Nearly all federal government agencies have
fixed and tested their "mission-critical" computer systems and
should be ready to accurately process data come Jan. 1, 2000,
Clinton administration officials said today.
The President's Council on Year 2000 Conversion reported that 92
percent of the government's 24 largest agencies are Y2K compliant.
"These systems have gone through the full stages of not only
analysis and assessment, but remediation, testing and
implementation," said the council's chairman, John Koskinen.
"Implementation includes installing the upgraded or replaced
systems wherever they're in operation, not only domestically but
around the world."
Koskinen said 13 of the 24 federal departments now report their
mission-critical systems are 100 percent compliant. Among them are the
Social Security Administration and the departments of Education,
Labor, Interior and Veterans Affairs. Except for one, the remaining
agencies have fixed and tested at least 85 percent of their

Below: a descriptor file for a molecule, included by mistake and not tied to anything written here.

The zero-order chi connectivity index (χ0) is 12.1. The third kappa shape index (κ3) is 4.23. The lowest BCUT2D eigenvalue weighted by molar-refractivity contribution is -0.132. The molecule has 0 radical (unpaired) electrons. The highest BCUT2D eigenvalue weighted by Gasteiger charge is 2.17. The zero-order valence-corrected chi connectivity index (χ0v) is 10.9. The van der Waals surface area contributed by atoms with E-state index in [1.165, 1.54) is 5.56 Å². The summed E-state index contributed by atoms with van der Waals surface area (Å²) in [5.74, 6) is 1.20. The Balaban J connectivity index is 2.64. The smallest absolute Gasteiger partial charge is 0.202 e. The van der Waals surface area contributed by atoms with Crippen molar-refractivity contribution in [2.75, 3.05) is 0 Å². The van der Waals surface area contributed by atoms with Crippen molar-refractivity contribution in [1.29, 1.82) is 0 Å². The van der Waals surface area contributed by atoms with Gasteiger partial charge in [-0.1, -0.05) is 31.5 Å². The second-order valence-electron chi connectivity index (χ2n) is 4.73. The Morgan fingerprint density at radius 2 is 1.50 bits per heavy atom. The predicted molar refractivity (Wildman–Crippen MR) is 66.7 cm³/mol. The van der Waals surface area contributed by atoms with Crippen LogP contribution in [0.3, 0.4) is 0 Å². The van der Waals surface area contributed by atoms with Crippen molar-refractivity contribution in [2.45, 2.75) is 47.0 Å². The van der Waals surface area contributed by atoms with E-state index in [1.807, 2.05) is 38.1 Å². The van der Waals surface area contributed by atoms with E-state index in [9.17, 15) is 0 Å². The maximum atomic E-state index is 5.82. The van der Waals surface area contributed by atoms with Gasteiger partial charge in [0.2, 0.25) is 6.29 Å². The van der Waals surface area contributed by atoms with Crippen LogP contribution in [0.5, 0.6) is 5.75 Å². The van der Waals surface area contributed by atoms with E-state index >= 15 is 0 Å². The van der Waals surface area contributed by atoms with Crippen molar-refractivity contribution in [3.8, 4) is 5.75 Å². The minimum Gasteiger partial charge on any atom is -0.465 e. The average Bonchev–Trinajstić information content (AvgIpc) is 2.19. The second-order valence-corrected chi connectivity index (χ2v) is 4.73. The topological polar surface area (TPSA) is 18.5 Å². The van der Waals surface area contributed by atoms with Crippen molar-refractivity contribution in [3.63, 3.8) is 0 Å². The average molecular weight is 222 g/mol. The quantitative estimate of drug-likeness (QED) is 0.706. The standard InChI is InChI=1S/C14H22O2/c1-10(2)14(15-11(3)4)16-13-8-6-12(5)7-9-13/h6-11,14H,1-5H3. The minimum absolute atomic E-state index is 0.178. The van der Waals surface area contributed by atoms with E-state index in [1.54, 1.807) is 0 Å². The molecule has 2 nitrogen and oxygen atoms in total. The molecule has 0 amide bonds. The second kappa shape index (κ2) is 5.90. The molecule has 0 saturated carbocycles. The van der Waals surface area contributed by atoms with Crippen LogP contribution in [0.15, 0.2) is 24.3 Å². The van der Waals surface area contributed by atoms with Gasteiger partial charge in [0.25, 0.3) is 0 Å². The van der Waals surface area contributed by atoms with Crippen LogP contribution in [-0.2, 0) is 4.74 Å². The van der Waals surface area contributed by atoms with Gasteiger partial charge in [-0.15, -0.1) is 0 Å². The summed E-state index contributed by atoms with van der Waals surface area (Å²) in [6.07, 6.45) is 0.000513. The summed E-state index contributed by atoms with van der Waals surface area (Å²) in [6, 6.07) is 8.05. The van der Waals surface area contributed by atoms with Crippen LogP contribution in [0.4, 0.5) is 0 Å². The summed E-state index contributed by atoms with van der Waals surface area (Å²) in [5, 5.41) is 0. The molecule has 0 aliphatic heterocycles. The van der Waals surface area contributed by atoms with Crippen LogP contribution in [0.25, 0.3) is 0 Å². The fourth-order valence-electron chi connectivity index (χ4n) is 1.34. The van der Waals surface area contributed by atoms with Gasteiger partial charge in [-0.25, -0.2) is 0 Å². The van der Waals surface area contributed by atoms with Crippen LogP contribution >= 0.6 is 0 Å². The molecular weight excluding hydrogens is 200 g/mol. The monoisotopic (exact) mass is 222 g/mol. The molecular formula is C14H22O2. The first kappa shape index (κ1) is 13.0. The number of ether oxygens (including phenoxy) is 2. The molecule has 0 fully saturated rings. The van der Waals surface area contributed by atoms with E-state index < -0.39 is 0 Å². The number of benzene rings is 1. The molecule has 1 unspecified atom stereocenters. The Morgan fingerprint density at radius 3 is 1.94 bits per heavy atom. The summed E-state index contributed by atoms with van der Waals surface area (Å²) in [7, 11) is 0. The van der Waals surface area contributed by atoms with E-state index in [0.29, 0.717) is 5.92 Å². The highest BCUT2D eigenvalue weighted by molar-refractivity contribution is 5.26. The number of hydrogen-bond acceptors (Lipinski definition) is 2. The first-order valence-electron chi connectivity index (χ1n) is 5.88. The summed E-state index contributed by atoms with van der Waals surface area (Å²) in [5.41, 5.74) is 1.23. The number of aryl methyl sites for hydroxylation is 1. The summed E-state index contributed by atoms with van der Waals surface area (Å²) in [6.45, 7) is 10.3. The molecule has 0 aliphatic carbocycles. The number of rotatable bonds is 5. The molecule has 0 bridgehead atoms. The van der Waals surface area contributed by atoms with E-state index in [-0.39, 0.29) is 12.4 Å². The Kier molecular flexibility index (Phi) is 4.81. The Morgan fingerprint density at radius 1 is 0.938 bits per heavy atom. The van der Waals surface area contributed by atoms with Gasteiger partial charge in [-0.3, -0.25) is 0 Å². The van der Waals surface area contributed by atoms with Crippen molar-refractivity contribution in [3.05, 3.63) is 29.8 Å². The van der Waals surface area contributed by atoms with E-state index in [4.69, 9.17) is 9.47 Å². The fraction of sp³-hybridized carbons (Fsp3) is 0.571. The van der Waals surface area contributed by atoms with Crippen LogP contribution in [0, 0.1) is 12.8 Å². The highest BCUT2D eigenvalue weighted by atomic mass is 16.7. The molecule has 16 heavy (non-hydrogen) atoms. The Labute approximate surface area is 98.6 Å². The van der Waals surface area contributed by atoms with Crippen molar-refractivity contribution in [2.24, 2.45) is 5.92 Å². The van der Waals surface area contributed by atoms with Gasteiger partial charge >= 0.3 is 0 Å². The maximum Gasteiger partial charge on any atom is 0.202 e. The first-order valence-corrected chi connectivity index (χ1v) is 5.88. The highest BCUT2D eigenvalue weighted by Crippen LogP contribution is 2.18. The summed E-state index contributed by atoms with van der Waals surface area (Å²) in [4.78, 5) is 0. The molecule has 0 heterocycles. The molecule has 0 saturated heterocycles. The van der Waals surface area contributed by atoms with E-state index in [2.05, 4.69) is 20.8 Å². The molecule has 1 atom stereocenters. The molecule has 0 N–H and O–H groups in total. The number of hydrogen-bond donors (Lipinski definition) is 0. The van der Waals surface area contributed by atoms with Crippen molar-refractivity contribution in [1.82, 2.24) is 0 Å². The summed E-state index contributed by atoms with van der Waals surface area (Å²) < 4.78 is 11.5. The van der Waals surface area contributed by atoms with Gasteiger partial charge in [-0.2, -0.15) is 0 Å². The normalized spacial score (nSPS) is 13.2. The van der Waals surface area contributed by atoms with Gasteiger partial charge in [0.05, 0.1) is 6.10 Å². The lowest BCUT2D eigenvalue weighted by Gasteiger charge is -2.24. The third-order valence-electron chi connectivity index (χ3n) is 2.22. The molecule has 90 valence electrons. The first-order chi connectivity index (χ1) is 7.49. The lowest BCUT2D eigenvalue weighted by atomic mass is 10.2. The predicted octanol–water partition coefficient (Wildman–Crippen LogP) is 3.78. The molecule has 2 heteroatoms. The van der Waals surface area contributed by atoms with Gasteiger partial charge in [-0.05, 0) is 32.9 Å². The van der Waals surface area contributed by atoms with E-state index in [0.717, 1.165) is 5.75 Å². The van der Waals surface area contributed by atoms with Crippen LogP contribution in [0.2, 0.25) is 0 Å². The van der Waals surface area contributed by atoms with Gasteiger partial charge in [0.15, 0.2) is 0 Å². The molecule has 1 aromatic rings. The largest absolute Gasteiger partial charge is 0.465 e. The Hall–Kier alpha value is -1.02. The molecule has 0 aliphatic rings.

The U.S. Agency for International Development has not fixed any
of its critical systems.
The Y2K bug occurs because many computers programmed to
recognize only the last two digits of a year won't work properly
beginning Jan. 1, 2000, when machines might assume it is 1900.
Rep. Steve Horn, R-Calif., chairman of the House Government
Reform Committee's subcommittee on government management, was
encouraged by the 92 percent compliant rate but said "we should have
had it sooner."
"Now we've got to do the real serious work, which is test it in
an operational environment," he said. "If we can test it and it
still works, that's fine. But time's a wasting."